Elaine Bleakney on “For Another Writing Back”
from For Another Writing Back
Let's call it nowhere. The last day of class and the in-class essay prompt. They take out paper. Can this be casual, one of them asks, like how I'm talking?
Talk to me: a real essay. She should get off her high horse, one of them writes. His notes left on the table after class. Another one texting underneath. She writes the meaner things around his hand. We'll get an F for this! Her bubble-script.
The carousel in the park cranks around a center day and night: lit apart from traffic, the mirrored going, horses tossing heads and necks. They might be asking you to hold what they're feeling, Paul says about the notes. I hand them back with their poem drafts. The student looks up, incredulous; you read this? She flicks him on the arm and says, You better say.
I don't see her walking anywhere. By this time in the semester I'm going back for poems I left out. Why did I leave this one? The speaker walks the inlet, saying what he can and can't see happening. He resists squaring into any one. Lines abrading and weary with force—left open.
What counts as an event where you are? I hold my son on the carousel horse and he waves to the operator. It's the woman today. She waves back grinning each time we pass. He's refreshed. She's changed. She's changed nothing. We disappear.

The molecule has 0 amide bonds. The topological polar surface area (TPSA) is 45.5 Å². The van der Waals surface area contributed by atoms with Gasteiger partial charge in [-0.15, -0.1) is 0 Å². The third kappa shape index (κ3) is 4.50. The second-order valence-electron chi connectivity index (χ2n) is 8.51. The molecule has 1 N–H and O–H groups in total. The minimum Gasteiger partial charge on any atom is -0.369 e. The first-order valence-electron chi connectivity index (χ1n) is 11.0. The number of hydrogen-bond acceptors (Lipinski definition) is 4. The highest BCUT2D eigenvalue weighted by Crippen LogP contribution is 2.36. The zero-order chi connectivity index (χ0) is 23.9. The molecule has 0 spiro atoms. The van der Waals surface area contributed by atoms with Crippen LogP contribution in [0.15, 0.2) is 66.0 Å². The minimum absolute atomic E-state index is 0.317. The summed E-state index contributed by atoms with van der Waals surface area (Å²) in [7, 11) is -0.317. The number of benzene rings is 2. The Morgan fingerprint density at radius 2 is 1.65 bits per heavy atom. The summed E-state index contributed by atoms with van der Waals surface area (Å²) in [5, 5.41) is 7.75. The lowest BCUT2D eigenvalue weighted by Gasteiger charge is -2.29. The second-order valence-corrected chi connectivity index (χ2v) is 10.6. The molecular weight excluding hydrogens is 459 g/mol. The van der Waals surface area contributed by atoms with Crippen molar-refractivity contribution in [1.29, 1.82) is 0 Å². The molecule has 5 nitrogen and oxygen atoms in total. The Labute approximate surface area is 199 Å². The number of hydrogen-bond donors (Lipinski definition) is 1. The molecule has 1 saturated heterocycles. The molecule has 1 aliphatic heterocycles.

On For Another Writing Back
I wrote most of For Another Writing Back during the first year of my son's life. Motherhood created an urgent narrative situation in me: I had to write about my life. I wrote fast—it felt fast—and under the ardent sign of motherhood I chased subjects I'd glossed or abstracted or left out of previous poems. My sentence was the sizzling rope connected to the stick of dynamite under the door in a cartoon—out of time, out of time. Write it! detonating in my ear during my son's naps.
"What counts as an event where you are?" This question to the reader comes from the place where I'm a reader too. In the hard nowhereland of my own writing, I operate in the question. Is a minor cruelty—finding a mean note by my students—something to count? Is it part of the turning world at all? The carousel on the corner was built in 1927 and you could ride it for a dollar. The beauty happened at night when no one was riding. What counts as an event where you are? Who counts? Lately, I'm obsessed with how photographers work within the question.
I'm writing about my life. This is and is not a small-potatoes business. Thankfully, others raise the stakes for me here. There is so much not to know, and how Dickinson or Bishop or Claudia Rankine or Maggie Nelson oscillates between knowing and not-knowing dares me to the page. The poem I mention in this excerpt, too—where "the speaker walks the inlet." He writes:
"I have reached no conclusions, have erected no boundaries,/shutting out and shutting in/separating inside/from outside, I have/drawn no lines…"
—A. R. Ammons, from "Corsons Inlet"